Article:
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Working for the man
Old 12-19-2005, 09:08 AM   #1
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Working for the man

I am 18 and I know I have a long way to go, but I work full time for the Cambece law firm and I was wondering about 401k and IRAs. This is all just letters and numbers to me. I know there are different types of each and some are taxed and others are not, but to me itís all just a blur.

Cambece

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Re: Working for the man
Old 12-19-2005, 10:14 AM   #2
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Re: Working for the man

Jacambece, I'm going to move your post into the Introduce yourself board, and let me suggest you start with a couple of books before mucking in the weeds here (by all means, welcome, but you might need explanations for some members explanations!). "4 pillars of investing", "Your money or your life", "The millionaire next door" are all staples here, but a personal favorite is "Personal finance for dummies" -yes, that series of yellow and black books has a finance book, and it's quite good for beginners.

Jacambece, why don't you tell us a little more about your financial situation as well:apartment, house, live at home? Going to college?
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Re: Working for the man
Old 12-19-2005, 10:30 AM   #3
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Re: Working for the man

Quote:
Originally Posted by jacambece
I am 18 and I know I have a long way to go, but I work full time for the Cambece law firm and I was wondering about 401k and IRAs. This is all just letters and numbers to me. I know there are different types of each and some are taxed and others are not, but to me it’s all just a blur.

Cambece

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Save save save!!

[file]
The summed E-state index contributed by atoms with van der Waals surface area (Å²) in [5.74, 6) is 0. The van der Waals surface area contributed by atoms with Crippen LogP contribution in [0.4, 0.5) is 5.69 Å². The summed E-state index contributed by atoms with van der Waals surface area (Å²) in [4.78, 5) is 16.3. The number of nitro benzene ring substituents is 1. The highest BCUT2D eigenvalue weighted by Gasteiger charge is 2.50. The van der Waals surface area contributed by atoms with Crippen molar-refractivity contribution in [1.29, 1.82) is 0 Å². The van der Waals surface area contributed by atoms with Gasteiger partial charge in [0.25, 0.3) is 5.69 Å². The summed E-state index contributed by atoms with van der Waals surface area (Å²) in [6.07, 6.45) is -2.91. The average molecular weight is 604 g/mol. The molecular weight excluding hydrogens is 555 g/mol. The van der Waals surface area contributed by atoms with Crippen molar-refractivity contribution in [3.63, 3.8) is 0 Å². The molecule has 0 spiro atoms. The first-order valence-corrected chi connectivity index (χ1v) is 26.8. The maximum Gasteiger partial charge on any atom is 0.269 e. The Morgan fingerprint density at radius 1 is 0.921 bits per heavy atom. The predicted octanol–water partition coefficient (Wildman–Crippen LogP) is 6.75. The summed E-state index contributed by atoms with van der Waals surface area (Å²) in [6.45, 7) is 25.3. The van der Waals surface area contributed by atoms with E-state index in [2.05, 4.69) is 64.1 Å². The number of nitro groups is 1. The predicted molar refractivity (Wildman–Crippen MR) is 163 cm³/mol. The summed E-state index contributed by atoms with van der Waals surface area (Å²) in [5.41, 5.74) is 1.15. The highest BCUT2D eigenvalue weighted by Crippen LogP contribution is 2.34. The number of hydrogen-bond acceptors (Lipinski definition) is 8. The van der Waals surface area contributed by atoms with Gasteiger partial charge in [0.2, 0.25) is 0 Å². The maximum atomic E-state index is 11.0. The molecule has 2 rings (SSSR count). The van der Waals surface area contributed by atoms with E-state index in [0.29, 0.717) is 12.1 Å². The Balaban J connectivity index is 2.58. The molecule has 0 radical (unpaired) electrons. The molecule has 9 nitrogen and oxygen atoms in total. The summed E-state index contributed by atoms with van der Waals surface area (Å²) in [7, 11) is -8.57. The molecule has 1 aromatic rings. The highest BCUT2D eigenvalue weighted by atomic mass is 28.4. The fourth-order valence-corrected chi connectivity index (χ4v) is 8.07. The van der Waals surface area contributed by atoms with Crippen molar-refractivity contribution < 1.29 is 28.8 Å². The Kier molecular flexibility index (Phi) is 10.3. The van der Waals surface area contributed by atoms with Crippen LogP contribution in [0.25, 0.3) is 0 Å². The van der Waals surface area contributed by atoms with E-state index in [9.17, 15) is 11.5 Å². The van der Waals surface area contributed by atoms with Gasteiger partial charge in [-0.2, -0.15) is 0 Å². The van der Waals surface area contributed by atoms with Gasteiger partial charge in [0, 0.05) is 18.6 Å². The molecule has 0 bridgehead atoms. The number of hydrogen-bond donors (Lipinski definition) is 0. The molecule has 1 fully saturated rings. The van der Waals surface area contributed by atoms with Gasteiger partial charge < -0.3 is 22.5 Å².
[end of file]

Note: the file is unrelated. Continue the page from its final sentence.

Every time you get paid save 10% or more if you can and when you are 50 you will be good to go!
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Re: Working for the man
Old 12-19-2005, 10:33 AM   #4
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Re: Working for the man

Quote:
Originally Posted by jacambece
I am 18 and I know I have a long way to go
I agree the best thing to do is to get a lot of readers cramp. *I can't add anything to your reading list cause I'm not up on the current best starter books.
Books aside, the best thing you have going for you is your youth. *Get started at 18 and let the miracle of compounding work for you.
Along with starting early, I'd recommend that you make a commitment to be your own financial planner. *Until your life gets really complicated you can do it yourself and probably with better results than what the typical "pro" would do for you.
Of course, always remember the 3 biggest lies as you approach your financial planning for ER.
#1 biggest lie::Oh I'll start later when I am earning more money.
#2 biggest lie:: *Oh I'll just keep on working longer.

Biggest lie #3 never seems to change:: *Of course I'll still love you in the morning. *

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Re: Working for the man
Old 12-19-2005, 10:55 AM   #5
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Re: Working for the man

Welcome and it is never to early to start learning about the financial maze. Might want to consider just sitting down with a financial planner/advisor and try picking his/her brain. They will do it for free with the intent of trying to get you to set something up with them. Cold be a good learning experience, was for me many moons ago.
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Re: Working for the man
Old 12-19-2005, 11:52 AM   #6
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Re: Working for the man

jacambece
I commend you for starting to think about this stuff while you are so young. You'll be glad you started early!